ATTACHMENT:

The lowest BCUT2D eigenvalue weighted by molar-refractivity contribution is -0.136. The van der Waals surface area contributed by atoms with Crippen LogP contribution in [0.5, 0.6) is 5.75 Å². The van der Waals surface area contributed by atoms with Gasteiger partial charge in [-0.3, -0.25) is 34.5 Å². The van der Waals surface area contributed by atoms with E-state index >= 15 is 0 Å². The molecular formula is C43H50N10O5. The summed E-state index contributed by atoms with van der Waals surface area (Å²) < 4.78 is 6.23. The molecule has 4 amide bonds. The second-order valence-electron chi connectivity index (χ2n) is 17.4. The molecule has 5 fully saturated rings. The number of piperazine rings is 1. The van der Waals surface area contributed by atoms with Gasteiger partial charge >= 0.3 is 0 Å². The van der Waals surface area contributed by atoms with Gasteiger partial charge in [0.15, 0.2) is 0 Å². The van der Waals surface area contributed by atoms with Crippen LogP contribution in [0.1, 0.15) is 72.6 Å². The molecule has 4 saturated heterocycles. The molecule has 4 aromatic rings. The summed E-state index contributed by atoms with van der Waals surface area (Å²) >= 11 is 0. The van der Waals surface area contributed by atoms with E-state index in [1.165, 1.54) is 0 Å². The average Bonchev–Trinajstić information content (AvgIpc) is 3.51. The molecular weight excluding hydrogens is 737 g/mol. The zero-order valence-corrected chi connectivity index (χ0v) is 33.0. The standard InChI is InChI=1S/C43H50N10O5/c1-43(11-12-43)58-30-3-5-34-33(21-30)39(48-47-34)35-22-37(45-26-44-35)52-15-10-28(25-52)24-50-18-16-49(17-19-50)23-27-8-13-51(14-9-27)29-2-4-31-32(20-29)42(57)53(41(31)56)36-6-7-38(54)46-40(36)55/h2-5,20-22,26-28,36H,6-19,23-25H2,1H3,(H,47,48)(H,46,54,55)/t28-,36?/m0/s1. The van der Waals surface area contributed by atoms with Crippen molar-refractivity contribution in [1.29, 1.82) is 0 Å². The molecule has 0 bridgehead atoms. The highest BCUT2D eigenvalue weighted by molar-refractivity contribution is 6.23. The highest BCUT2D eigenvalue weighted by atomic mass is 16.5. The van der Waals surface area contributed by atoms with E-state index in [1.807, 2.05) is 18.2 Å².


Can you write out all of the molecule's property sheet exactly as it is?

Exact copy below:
The lowest BCUT2D eigenvalue weighted by molar-refractivity contribution is -0.136. The van der Waals surface area contributed by atoms with Crippen LogP contribution in [0.5, 0.6) is 5.75 Å². The van der Waals surface area contributed by atoms with Gasteiger partial charge in [-0.3, -0.25) is 34.5 Å². The van der Waals surface area contributed by atoms with E-state index >= 15 is 0 Å². The molecular formula is C43H50N10O5. The summed E-state index contributed by atoms with van der Waals surface area (Å²) < 4.78 is 6.23. The molecule has 4 amide bonds. The second-order valence-electron chi connectivity index (χ2n) is 17.4. The molecule has 5 fully saturated rings. The number of piperazine rings is 1. The van der Waals surface area contributed by atoms with Gasteiger partial charge >= 0.3 is 0 Å². The van der Waals surface area contributed by atoms with Gasteiger partial charge in [0.15, 0.2) is 0 Å². The van der Waals surface area contributed by atoms with Crippen LogP contribution in [0.1, 0.15) is 72.6 Å². The molecule has 4 saturated heterocycles. The molecule has 4 aromatic rings. The summed E-state index contributed by atoms with van der Waals surface area (Å²) >= 11 is 0. The van der Waals surface area contributed by atoms with E-state index in [1.165, 1.54) is 0 Å². The average Bonchev–Trinajstić information content (AvgIpc) is 3.51. The molecular weight excluding hydrogens is 737 g/mol. The zero-order valence-corrected chi connectivity index (χ0v) is 33.0. The standard InChI is InChI=1S/C43H50N10O5/c1-43(11-12-43)58-30-3-5-34-33(21-30)39(48-47-34)35-22-37(45-26-44-35)52-15-10-28(25-52)24-50-18-16-49(17-19-50)23-27-8-13-51(14-9-27)29-2-4-31-32(20-29)42(57)53(41(31)56)36-6-7-38(54)46-40(36)55/h2-5,20-22,26-28,36H,6-19,23-25H2,1H3,(H,47,48)(H,46,54,55)/t28-,36?/m0/s1. The van der Waals surface area contributed by atoms with Crippen molar-refractivity contribution in [1.29, 1.82) is 0 Å². The molecule has 0 bridgehead atoms. The highest BCUT2D eigenvalue weighted by molar-refractivity contribution is 6.23. The highest BCUT2D eigenvalue weighted by atomic mass is 16.5. The van der Waals surface area contributed by atoms with E-state index in [1.807, 2.05) is 18.2 Å².